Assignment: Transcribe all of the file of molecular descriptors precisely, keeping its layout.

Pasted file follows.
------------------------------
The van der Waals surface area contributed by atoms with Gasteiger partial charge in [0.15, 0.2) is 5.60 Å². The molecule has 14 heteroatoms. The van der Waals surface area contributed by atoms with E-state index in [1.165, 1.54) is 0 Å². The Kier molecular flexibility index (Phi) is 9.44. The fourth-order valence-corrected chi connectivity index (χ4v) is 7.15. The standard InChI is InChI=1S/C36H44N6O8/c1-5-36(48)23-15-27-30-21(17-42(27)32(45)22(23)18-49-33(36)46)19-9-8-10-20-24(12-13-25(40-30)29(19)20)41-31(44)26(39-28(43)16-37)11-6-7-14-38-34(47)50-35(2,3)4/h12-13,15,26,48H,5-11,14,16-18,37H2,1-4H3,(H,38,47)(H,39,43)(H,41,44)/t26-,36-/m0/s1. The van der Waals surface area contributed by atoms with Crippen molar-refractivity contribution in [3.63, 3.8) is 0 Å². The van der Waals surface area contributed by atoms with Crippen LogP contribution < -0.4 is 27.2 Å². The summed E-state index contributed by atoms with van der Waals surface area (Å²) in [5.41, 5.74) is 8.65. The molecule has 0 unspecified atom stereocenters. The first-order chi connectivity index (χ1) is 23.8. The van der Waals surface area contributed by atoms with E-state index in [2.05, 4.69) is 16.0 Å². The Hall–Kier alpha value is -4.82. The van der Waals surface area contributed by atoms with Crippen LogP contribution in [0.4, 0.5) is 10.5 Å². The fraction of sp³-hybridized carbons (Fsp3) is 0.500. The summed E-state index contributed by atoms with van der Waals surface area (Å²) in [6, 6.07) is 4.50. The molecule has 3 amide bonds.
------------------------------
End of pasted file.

The van der Waals surface area contributed by atoms with Gasteiger partial charge in [0.15, 0.2) is 5.60 Å². The molecule has 14 heteroatoms. The van der Waals surface area contributed by atoms with E-state index in [1.165, 1.54) is 0 Å². The Kier molecular flexibility index (Phi) is 9.44. The fourth-order valence-corrected chi connectivity index (χ4v) is 7.15. The standard InChI is InChI=1S/C36H44N6O8/c1-5-36(48)23-15-27-30-21(17-42(27)32(45)22(23)18-49-33(36)46)19-9-8-10-20-24(12-13-25(40-30)29(19)20)41-31(44)26(39-28(43)16-37)11-6-7-14-38-34(47)50-35(2,3)4/h12-13,15,26,48H,5-11,14,16-18,37H2,1-4H3,(H,38,47)(H,39,43)(H,41,44)/t26-,36-/m0/s1. The van der Waals surface area contributed by atoms with Crippen molar-refractivity contribution in [3.63, 3.8) is 0 Å². The van der Waals surface area contributed by atoms with Crippen LogP contribution < -0.4 is 27.2 Å². The summed E-state index contributed by atoms with van der Waals surface area (Å²) in [5.41, 5.74) is 8.65. The molecule has 0 unspecified atom stereocenters. The first-order chi connectivity index (χ1) is 23.8. The van der Waals surface area contributed by atoms with E-state index in [2.05, 4.69) is 16.0 Å². The Hall–Kier alpha value is -4.82. The van der Waals surface area contributed by atoms with Crippen LogP contribution in [0.4, 0.5) is 10.5 Å². The fraction of sp³-hybridized carbons (Fsp3) is 0.500. The summed E-state index contributed by atoms with van der Waals surface area (Å²) in [6, 6.07) is 4.50. The molecule has 3 amide bonds.